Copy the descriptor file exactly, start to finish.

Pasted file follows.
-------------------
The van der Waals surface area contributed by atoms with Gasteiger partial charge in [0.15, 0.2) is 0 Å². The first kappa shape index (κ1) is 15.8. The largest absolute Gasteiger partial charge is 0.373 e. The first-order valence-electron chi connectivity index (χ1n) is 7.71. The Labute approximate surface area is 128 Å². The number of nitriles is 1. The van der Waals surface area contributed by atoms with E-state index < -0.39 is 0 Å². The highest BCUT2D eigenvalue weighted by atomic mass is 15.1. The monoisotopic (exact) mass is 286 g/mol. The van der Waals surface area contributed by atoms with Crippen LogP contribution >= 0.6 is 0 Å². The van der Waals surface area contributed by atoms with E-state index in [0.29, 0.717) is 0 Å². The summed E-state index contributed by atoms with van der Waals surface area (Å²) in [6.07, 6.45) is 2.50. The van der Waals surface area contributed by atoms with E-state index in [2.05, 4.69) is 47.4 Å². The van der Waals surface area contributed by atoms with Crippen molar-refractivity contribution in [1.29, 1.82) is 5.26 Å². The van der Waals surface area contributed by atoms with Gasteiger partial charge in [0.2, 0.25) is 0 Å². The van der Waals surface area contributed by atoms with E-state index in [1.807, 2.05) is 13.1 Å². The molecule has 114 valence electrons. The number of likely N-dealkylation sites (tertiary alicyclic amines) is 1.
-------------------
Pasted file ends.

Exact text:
The van der Waals surface area contributed by atoms with Gasteiger partial charge in [0.15, 0.2) is 0 Å². The first kappa shape index (κ1) is 15.8. The largest absolute Gasteiger partial charge is 0.373 e. The first-order valence-electron chi connectivity index (χ1n) is 7.71. The Labute approximate surface area is 128 Å². The number of nitriles is 1. The van der Waals surface area contributed by atoms with E-state index < -0.39 is 0 Å². The highest BCUT2D eigenvalue weighted by atomic mass is 15.1. The monoisotopic (exact) mass is 286 g/mol. The van der Waals surface area contributed by atoms with Crippen LogP contribution >= 0.6 is 0 Å². The van der Waals surface area contributed by atoms with E-state index in [0.29, 0.717) is 0 Å². The summed E-state index contributed by atoms with van der Waals surface area (Å²) in [6.07, 6.45) is 2.50. The van der Waals surface area contributed by atoms with E-state index in [2.05, 4.69) is 47.4 Å². The van der Waals surface area contributed by atoms with Crippen molar-refractivity contribution in [1.29, 1.82) is 5.26 Å². The van der Waals surface area contributed by atoms with Gasteiger partial charge in [0.2, 0.25) is 0 Å². The van der Waals surface area contributed by atoms with E-state index in [1.807, 2.05) is 13.1 Å². The molecule has 114 valence electrons. The number of likely N-dealkylation sites (tertiary alicyclic amines) is 1.